He lost his life but he left his lesson…

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To: Those willing to listen

From: Lauren Brill

Charity: NAMI San Francisco

To those willing to listen,

“Please, let out your emotions. Don’t hold them in.”

Those are words from a letter my friend and former Notre Dame football star George Atkinson III wrote a little more than a month ago to children who are struggling.

Today, I am sitting here staring at my computer, trying to write a letter of my own but I have no words. Heartbroken, shocked and devastated are the emotions I am feeling as I, yet again, mourn a friend who is gone before 30.

George played football at Notre Dame as well as in the NFL.

My tears are dripping down my face, as my brain spins in circles, wondering why I texted on Thanksgiving instead of called. How did I not know that his birthday was this past week? And why didn’t I just check in more and ask, “How are you?”

We weren’t dating. We weren’t best friends but we supported each other from afar.

On Monday, I learned on social media that my friend George passed away. He turned 27 on Friday. No cause of death was reported.

I met George at a restaurant called Townhall in Cleveland, Ohio a few years ago while I was working as a local sports reporter for the ABC affiliate there. He played for the Browns and was in town for offseason workouts. That night he was at dinner with a handful of players I knew from the Browns.

After saying hello to some of the guys, George and I spoke for a few minutes. I immediately noticed how kind and respectful he was toward me. When training camp came around, I asked him if he would mind helping me out by doing a one-on-one interview. He agreed but the story never made air because he was cut a few days after we filmed.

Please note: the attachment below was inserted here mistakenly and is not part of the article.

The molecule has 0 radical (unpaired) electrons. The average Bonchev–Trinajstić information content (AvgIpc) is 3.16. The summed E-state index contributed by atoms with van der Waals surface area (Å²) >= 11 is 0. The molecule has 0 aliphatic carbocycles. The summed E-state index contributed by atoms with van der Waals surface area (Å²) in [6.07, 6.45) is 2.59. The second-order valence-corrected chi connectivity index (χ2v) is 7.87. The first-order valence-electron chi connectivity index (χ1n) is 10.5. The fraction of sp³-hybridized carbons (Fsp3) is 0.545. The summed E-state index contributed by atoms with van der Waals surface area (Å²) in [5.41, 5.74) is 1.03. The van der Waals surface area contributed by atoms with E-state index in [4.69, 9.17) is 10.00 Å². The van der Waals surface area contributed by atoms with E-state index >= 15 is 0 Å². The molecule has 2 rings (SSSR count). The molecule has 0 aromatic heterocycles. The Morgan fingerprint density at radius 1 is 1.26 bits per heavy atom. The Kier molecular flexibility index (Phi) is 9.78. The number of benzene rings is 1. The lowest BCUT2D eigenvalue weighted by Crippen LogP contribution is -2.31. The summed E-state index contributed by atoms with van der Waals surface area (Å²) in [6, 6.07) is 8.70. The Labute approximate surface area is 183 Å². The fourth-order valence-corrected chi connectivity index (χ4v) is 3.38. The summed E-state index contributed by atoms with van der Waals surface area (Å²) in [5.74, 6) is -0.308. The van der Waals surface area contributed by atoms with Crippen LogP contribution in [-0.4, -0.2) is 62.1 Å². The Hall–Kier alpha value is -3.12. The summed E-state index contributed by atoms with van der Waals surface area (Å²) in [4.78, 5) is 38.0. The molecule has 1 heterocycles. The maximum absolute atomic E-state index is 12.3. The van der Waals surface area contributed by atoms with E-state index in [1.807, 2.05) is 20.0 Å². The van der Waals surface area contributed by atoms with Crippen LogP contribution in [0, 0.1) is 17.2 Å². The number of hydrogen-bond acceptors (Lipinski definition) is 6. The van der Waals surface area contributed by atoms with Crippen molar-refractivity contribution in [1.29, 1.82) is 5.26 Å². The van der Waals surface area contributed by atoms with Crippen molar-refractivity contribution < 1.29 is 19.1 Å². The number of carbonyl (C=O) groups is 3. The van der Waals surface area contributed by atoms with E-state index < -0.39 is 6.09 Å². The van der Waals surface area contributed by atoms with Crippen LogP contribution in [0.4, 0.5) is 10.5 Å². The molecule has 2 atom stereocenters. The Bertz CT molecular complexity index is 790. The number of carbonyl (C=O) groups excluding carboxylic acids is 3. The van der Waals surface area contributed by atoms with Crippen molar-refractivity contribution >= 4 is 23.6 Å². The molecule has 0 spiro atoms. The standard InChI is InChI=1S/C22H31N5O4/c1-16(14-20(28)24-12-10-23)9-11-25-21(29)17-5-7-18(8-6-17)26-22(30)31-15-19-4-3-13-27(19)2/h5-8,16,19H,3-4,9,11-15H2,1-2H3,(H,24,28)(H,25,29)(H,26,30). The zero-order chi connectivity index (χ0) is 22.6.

My tears are dripping down my face, as my brain spins in circles, wondering why I texted on Thanksgiving instead of called.

We didn’t stay in touch beyond following each other on social media. However, when I started The Unsealed, I reached out to him about writing a letter. Without a clue of what story I wanted him to tell, he agreed. When we got on the phone, right away he told me he wanted to share his experiences with mental health because of how it impacted him and his family.

George lost both his mother and his twin brother last year.

I was shocked and saddened by the struggle he endured, losing his mom and his twin brother, Josh, last year.

However, I was also inspired by the message he so desperately wanted to convey in his letter, which we titled “How I turned my losses into lessons.”

He wanted children to open up about their problems. He wanted to make it clear that there is no weakness in showing emotion. He wanted young people to find healthy outlets and coping mechanisms.

After we published his letter he called me. He picked up the phone the old fashioned way and called me.

He said, “I just wanted to thank you for what you did for me. Sharing my story meant a lot to me and as it turns out, it meant a lot to other people too. I could never have done it without you.”

We spoke for an hour, maybe two hours that night. It was in that conversation, I truly found a new friend and a new inspiration.

When I started to speak at high schools about my story, I admitted to him that I was a little nervous about how the kids would respond to me.

He told me, “Just be yourself. You have a lot to offer.”

And when I shared the uneasiness that comes with starting a business, he said, “It is inspiring what you are doing. The only reason I am reaching out (to kids) and telling my story is because of you.”